By Roshan De Stone | –
( Middle East Monitor) – After the 2014 Daesh genocide which left them reeling from the effects of mass abduction and rape, Yazidi refugee girls are rebuilding their lives with the help of boxing, art and music classes. Emma Loffhagen and Charline Bou Mansour report from Iraqi Kurdistan
In a small, dimly-lit cabin in Kurdistan, northern Iraq, 15-year-old Zhiyan Yousif takes a moment to bend over and catch her breath. After a few seconds, she is upright again, a determined look back on her face. She is here, on a warm November morning in Essyan refugee camp, to fight.
Ten or so other girls form an orderly queue behind her, chatting excitedly. They take in turns to duck and weave, dancing around one another to the steady rhythm of their boxing instructor’s shouts of “jab!”, “cross!”.
Like all the girls in the boxing class, Zhiyan is a Yazidi refugee, and has lived in Essyan camp, on the outskirts of the dusty hills of Duhok, for eight years. She was just six years old when Daesh swarmed her hometown of Sinjar, northern Iraq, in the middle of the night in August 2014. She was forced to leave everything behind and flee, along with an estimated 200,000 other members of the Yazidi religious minority.
Yazidi girls box their way to a new future after Daesh terror [Ros Russell]
Like tens of thousands of Yazidis, Zhiyan took refuge on Mount Sinjar with her parents and ten siblings, surviving for seven days without food or water in the searing August heat. Temperatures reached 40C, and many died of dehydration and exhaustion. That was the last time Zhiyan would ever see the place she still calls home.
“I would love to go back one day,” she tells me. “But it’s unsafe. For now, I will just live here in the camp. But Sinjar is still the place that I call home.”
It is here in the camp that Zhiyan has found her passion. In 2018, when a ground-breaking programme called Boxing Sisters was set up to help women and girls recover and rebuild from the trauma of Daesh brutality, she was one of the first to sign up.
“When I first started boxing I found it really difficult,” Zhiyan tells me, sitting in a small library established by the Lotus Flower, a charity that provides holistic education classes to women and girls uprooted by conflict. “But step by step it became easier. It has really helped to change my mindset and my physical health. Now I can’t miss a class.”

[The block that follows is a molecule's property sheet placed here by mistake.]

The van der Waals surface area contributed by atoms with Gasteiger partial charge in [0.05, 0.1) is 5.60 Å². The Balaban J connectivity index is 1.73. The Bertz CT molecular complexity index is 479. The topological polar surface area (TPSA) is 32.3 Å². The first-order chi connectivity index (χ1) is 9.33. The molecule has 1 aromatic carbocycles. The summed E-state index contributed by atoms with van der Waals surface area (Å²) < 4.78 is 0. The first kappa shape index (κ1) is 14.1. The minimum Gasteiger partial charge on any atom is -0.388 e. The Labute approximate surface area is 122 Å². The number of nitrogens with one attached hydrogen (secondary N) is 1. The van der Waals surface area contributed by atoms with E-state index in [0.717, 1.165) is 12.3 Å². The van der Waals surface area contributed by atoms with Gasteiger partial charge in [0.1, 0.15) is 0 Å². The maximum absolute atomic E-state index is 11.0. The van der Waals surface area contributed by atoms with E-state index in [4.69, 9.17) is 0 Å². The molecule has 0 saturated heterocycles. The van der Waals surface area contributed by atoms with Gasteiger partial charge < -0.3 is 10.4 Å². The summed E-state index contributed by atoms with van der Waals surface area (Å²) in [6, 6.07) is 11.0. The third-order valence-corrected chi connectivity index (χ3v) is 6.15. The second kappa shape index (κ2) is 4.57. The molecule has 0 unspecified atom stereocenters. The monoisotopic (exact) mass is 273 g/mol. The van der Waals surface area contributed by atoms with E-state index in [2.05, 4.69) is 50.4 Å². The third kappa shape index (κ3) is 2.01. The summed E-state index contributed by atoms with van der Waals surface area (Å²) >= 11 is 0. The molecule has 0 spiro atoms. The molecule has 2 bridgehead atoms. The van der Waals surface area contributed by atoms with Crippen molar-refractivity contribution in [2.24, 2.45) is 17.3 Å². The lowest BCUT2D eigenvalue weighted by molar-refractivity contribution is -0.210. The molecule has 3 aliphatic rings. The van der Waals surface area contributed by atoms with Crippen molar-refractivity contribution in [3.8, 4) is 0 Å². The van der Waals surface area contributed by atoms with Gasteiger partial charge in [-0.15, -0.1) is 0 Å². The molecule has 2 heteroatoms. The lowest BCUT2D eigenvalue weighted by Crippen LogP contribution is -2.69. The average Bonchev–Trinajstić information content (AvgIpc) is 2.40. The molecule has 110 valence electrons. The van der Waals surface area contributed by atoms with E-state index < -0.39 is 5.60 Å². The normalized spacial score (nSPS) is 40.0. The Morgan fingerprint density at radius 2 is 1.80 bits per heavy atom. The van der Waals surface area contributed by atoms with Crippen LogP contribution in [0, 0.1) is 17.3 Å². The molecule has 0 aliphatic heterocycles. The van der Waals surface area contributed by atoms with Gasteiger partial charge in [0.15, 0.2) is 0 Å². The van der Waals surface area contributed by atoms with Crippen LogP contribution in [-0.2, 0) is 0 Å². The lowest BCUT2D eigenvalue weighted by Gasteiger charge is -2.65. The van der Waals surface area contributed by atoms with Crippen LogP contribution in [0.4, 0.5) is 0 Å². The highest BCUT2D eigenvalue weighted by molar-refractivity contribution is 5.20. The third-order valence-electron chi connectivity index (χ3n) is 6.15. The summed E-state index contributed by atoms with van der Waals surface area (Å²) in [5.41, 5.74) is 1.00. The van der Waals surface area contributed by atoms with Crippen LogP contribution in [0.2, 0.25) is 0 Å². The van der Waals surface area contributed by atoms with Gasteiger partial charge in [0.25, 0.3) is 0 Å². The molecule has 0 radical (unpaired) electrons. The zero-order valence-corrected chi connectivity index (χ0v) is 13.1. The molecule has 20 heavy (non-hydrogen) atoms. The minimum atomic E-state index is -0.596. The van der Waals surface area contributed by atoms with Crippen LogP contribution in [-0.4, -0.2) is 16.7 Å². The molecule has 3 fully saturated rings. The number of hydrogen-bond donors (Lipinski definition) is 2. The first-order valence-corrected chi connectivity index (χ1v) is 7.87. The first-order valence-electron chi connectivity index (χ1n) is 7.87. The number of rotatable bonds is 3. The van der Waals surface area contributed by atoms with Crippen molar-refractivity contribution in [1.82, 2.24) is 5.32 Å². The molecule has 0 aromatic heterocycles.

When Daesh overran Sinjar, their fighters carried out a pre-planned mass abduction of girls for the purpose of institutionalised rape. Initially, they were looking for unmarried women and girls over eight. More than 6,000 Yazidi women and girls were enslaved and transported to Daesh prisons, where they were sold as sex slaves, raped, tortured and killed.
While not all of the thousands of girls in the displacement camps in the Kurdistan region of Iraq were kidnapped or subjected to sexual violence, all of them, like Zhiyan, had to flee for their lives.
A 40-minute drive from the city of Duhok, Essyan camp is one of 21 camps for internally displaced people in Iraqi Kurdistan. Home to around 13,000 refugees, almost all of them Yazidi, it resembles a small village, with a school, hairdressers and shops selling clothes and gadgets. But even after eight years, most families still sleep in makeshift tents. Sheep and goats roam free, often followed by a giggling toddler hot on their heels.
The Lotus Flower centre is a short drive through the camp. Like its namesake, a flower that grows from the mud, the centre feels like an oasis, with classrooms in cabins centred around a brightly coloured “art garden” painted by the participants.
Forced to drop out of the small school in the camp because of difficulties in her family life, Zhiyan, whose name means ‘life’ in Kurdish, has turned to the boxing classes at the Lotus Flower as her escape, and potentially her ticket out of Essyan.
“I love sport and it has made me realise that when I’m older, I want to be a professional boxer or maybe a volleyball player.”
Her boxing coach Nathifa, herself a Yazidi refugee, has fought hard to overcome the stigma around women doing an activity like boxing within the conservative community. “I went to each of their houses and I asked their fathers: ‘why aren’t you letting your girls come to the class?'” They responded: ‘girls have nothing to do with boxing.'”
“So I said, I want to let you know that if your girls knew how to defend themselves, one Daesh fighter might not have been able to capture 10 girls at the same time.”
“I’ve noticed that during the classes some of the girls will cry,” says Nathifa, who speaks with passion about the cathartic importance of this training for her now 40 regular students. “It’s not just a sport for them, it’s a way for them to release the stress and anger of what they’ve been through.”
For women and girls who have all been through unimaginable trauma, some being captured and tortured by Daesh, it is also about being able to defend themselves in a region where remnant Daesh militants still pose a threat.